Councils, police and the intelligence services made more than 1,500 requests to snoop on the public every day last year, including phone, email and text messages, it has been revealed.
The figures were published in the annual report of the Interception of Communications Commissioner, Sir Paul Kennedy. It showed 504,073 requests for communication data were made (and approved) last year, or nearly 10,000 every week. The statistics constitute a 44 per cent rise in requests over the past two years.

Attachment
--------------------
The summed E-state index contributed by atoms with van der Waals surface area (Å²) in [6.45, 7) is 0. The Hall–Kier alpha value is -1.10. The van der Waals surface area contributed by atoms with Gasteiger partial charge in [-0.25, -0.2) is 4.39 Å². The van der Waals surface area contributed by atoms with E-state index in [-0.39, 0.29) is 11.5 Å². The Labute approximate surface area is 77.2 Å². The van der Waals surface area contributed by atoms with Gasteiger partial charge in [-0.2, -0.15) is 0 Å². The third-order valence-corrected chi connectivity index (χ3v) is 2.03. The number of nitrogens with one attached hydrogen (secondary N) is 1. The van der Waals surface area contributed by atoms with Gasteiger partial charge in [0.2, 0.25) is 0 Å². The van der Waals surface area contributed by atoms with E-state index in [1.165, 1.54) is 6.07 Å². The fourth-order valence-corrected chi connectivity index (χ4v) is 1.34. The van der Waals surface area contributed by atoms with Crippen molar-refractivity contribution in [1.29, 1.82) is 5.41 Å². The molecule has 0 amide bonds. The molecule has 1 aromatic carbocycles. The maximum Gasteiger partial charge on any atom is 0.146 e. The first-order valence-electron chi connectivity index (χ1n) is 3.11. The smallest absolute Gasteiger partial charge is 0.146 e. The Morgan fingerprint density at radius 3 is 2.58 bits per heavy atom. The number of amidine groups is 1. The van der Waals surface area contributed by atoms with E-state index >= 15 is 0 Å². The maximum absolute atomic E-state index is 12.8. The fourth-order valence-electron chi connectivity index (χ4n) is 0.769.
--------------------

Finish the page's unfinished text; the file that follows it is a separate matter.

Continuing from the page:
The vast majority were by the police and security services but local councils made more than 1,500 requests for communications data, including lists of telephone numbers dialled by suspects. Each approved requested gave public authorities access to communications data via phone, email and text. However, they could not view the content of the messages sent. Powers to ask for the private data were handed to town halls and other government agencies under the controversial Regulation of Investigatory Powers Act.